Title Insurance Port St Lucie
While homeowners insurance designed to protect the structural damage to a home, the title insurance is to protect the ownership of that home. Title insurance is divided to two different policies protecting the interest of different people. The owner’s policy protects the homeowner against title defects and lender policy protect the mortgage holders investment on that property. Although the financial institutions are the beneficiaries of the lenders insurance, but the home buyers pay the premium.
Title Insurance is one of the lender’s required documents, which is not mandatory in cash sales of properties. However, it is wise to have title insurance on these types of transactions because the concept of properties which have changed many hands before should not have any title issues have been proven wrong. The cost of the title insurance in comparison to the total price of a home is a minimal cost that it is not worth the risks of not having title insurance.
The role of a title insurance is to protect the current owners from hidden issues which may threaten the ownership of a property. Some of these hidden hazards could include:
- Clerical Errors
- Deed issues, such as transfer of the deed through forgery
- Spousal or unknown heirs claims on the property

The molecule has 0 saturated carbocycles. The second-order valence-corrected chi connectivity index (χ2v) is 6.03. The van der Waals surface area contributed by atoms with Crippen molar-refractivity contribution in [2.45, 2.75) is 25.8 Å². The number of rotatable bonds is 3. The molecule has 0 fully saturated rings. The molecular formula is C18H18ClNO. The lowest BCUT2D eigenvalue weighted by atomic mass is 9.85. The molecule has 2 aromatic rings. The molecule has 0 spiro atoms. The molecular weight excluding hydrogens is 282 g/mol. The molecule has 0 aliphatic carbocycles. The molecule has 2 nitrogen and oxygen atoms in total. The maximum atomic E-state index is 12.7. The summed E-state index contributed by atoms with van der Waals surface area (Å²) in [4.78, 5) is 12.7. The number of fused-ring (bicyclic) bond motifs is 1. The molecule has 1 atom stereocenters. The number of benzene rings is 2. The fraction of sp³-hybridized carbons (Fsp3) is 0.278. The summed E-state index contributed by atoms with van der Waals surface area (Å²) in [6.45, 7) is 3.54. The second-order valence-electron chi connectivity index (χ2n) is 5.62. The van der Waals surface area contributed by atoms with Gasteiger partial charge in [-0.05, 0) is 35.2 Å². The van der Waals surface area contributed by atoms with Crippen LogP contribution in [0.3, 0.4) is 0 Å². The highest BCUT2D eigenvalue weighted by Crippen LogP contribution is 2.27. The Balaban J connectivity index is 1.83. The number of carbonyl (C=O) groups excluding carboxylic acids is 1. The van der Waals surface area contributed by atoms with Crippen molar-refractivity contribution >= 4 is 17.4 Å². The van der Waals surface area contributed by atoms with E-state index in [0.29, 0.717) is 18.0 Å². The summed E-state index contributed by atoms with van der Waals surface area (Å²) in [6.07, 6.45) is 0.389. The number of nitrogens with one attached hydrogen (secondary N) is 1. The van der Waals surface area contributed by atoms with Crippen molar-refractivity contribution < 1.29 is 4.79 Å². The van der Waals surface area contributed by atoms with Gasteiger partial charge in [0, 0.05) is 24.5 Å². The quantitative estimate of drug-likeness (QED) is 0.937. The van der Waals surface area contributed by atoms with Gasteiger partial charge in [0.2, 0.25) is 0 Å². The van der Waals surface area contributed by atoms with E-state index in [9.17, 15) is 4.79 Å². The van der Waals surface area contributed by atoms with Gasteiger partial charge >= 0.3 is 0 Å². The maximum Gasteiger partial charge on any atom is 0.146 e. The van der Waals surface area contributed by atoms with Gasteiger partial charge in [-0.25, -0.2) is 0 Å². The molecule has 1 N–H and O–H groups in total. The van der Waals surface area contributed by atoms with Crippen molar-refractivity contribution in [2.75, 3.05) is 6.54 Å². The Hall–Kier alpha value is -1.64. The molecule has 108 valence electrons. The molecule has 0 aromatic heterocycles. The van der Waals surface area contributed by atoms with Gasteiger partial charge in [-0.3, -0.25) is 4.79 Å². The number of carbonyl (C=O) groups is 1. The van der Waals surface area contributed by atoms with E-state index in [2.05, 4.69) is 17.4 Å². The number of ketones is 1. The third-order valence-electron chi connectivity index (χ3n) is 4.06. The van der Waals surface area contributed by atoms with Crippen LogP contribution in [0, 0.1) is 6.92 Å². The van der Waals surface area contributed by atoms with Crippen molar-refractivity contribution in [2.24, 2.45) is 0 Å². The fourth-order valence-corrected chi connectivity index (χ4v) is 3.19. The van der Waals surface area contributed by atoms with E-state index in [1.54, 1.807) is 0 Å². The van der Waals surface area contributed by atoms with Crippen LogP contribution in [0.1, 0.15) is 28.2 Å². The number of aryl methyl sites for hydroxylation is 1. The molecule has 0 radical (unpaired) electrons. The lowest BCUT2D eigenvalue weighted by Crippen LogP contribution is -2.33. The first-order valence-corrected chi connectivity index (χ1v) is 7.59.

- Unknown liens or fraudulent activities effecting the deed
- Transfer of deed through an expired or fraudulent power of attorney
There are restrictions and covenants revealed in your Title Binder or Commitment package that you may not have known when you made your offer. Though you may have read disclosure documents or even a copy of subdivision or condominium covenants, it is possible that some of the rules and regulations and other covenants have been changed since its initial print. The only way you would find out is to read the copy of the documents in the title insurance binder, which will include the latest and most current copy of documents as they were recorded at the courthouse. You may also find some recent filings related to obligations of the homeowner association indicating their financial standing and future plans, which could result in expensive assessments in the future.
There are two sections at the front of the title insurance binder (or commitment) that summarize what’s included and can give you a quick overview to guide you to the most important items first, or those of most concern. These two sections are the “Requirements,” and the “Exceptions.” Requirements are things the title company says must be done or criteria met before their binder is good and title insurance will be issued. Generally, these are pretty cut-and-dried, such as the seller paying off any mortgages or liens against the property, paying current taxes due, etc.
The “Exceptions” are fairly standard set of exclusions that the insurer would not cover. Some of these exclusions many include:
- Easements or any claim for easements not recorded previously
- Any disputes regarding the encroachments and boundary lines of the property
- Mineral or water rights
- Taxes or special assessments not shown in public records
- Mechanic’s Lien not recorded at the time the insurance policy was issues
You’re the customer, and it is your money and investment, so don’t be shy about asking questions about the documents, requirements and exceptions in the title insurance. There are deadlines for objections you may have that could result in default, so don’t hesitate to to examine all documents and the attachments.